The Capitalist Free Market Has Always Betrayed Animals - and It's Doing It Again
A Meat and Dairy Industries Article from

FROM John Sanbonmatsu, Ph.D.,
October 2019

Read more at Clean Meat Hoax Articles

It was capitalism that reduced animals to the ontological status of mere machines, capitalism that vastly amplified human powers of exploitation and slaughter, and capitalist markets for fur, meat, dairy, and eggs that led to the creation of the modern animal agriculture system, including its factory farms and vast slaughterhouses.

The trouble isn't just the way the vegan and high-tech start-ups are going about their business: it's the phenomenon itself, which both reflects and amplifies the growing inequalities and injustices of society at large.

It is urgent that our movement join with other citizens' movements, including environmental, social justice, and anti-capitalist ones, to build a future society that will be meaningfully different from the one we already have. Only that, not venture capital, will save the planet and its creatures--if anything will.

Cruel... Art by Sue Coe

One of the most disturbing, Orwellian things one hears more and more within the animal advocacy movement, particularly from boosters of Clean Meat, is that animals are going to be saved by the capitalist free market.

Yes, that capitalist free market. The one we have to thank for colonialism, the slave trade, two World Wars, and the fact that after 500 years of "the free market," half of all human beings live on two dollars per day or less, while the richest 42 individual own more wealth than the poorest 3,700,000,000.[1] The system we have to thank, too, for killing billions of animals each year, wrecking the ecology of the entire planet, and wiping out 60% of all wild animals on the earth--in just the last 40 years.[2]

It is hard to imagine anything more ill-conceived and dangerous than entrusting the fate of the animals--and the animal advocacy movement as a whole--to the world-destroying institutions and dynamics of "capitalist free enterprise." As Dinesh Wadiwel observes:

"There is no market based solution to humanity’s mass violence towards animals. Capitalism’s inherent tendency is to endlessly utilize new product offerings and product differentiation to build consumer markets, finding new ways to expand the production of consumption items....We highly suspicious of glimmering 'techno-fixes' that promise to resolve the problem of human domination of animals. Human-animal relations are an example of a deep form of structural oppression. It is highly problematic to expect tech industries to come up with solutions to injustice, just as we would not expect technologies to deliver solutions to wealth inequality, racism, patriarchy, ableism or homophobia."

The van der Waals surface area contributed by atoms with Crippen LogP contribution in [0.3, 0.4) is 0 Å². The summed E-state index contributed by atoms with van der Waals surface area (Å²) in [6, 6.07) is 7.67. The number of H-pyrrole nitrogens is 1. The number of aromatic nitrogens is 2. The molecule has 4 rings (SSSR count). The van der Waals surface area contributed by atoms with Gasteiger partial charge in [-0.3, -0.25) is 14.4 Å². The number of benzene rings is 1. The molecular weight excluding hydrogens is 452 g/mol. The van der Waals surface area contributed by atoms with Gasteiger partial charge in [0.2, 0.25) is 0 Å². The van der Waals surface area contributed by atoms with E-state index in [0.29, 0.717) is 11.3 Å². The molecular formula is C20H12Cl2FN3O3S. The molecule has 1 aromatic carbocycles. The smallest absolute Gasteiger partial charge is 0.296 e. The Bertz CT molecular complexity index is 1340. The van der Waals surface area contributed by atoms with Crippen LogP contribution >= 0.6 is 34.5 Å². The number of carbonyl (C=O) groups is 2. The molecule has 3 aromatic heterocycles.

Unfortunately, in recent years we have seen a succession of powerful, white (and often wealthy) men from within the lobbying wing of the animal advocacy movement seize the national spotlight to align themselves and the movement with capitalism, which they present as the cure for the suffering and oppression of animals.

In 2016, thus, Wayne Pacelle, the now-disgraced former president of the Humane Society of the United States (HSUS), the world's largest animal welfare organization (Pacelle was forced to resign from the organization in 2018, amidst sexual harassment accusations), published a bestselling book, The Humane Economy, in which he argued that the capitalist free market was saving animals and smashing speciesism, by creating economic incentives for animals' well-being. As critics pointed out at the time, however, Pacelle's faith in the free market encompassed a Candide-like naivete about the way capitalism in fact functions.

In 2017, yet another powerful white man from within animal advocacy, Paul Shapiro, formerly a vice president at the HSUS, published a similar bestseller, Clean Meat, which advanced similar claims--that the free market is soon going to make animal agriculture obsolete. Shapiro predicted that with the advent of Clean Meat in particular, capitalist "biotechnology may well be transformed from the nemesis of farm animals into their salvation." In 2018, Shapiro went on to create a capitalist start-up himself, The Better Meat Company, helping the meat industry extend its profitability and greenwash its public image by mixing plant proteins in with dead animals. The Better Meat Co. tells meat companies how they can help them, "Enhance taste and texture of your products"; "Improve the health profile of your products by reducing calories, saturated fat, and cholesterol"; and "Improve the environmental footprint of your products, helping you achieve your corporate sustainability goals."

In 2018 Shapiro was himself accused of sexual misconduct allegations, and forced to leave his position at HSUS.[3] The allegations do not appear to have slowed his corporate enterprise one jot, but they have at least damaged his reputation in some sectors of the animal advocacy movement. Shapiro's fall was long overdue, a symptom of the toxic, sexist institutional culture of the mainstream animal welfare movement. (See Carol J. Adams' trenchant report, here--also see the last 15 minutes of Adams' talk at Harvard, about "bro culture" in the animal welfare movement, here.) Incredibly, yet another major proponent of both the "humane" agriculture myth and clean meat, Nick Cooney--a co-founder of the Good Food Institute--has also been accused of sexually harassing and bullying women.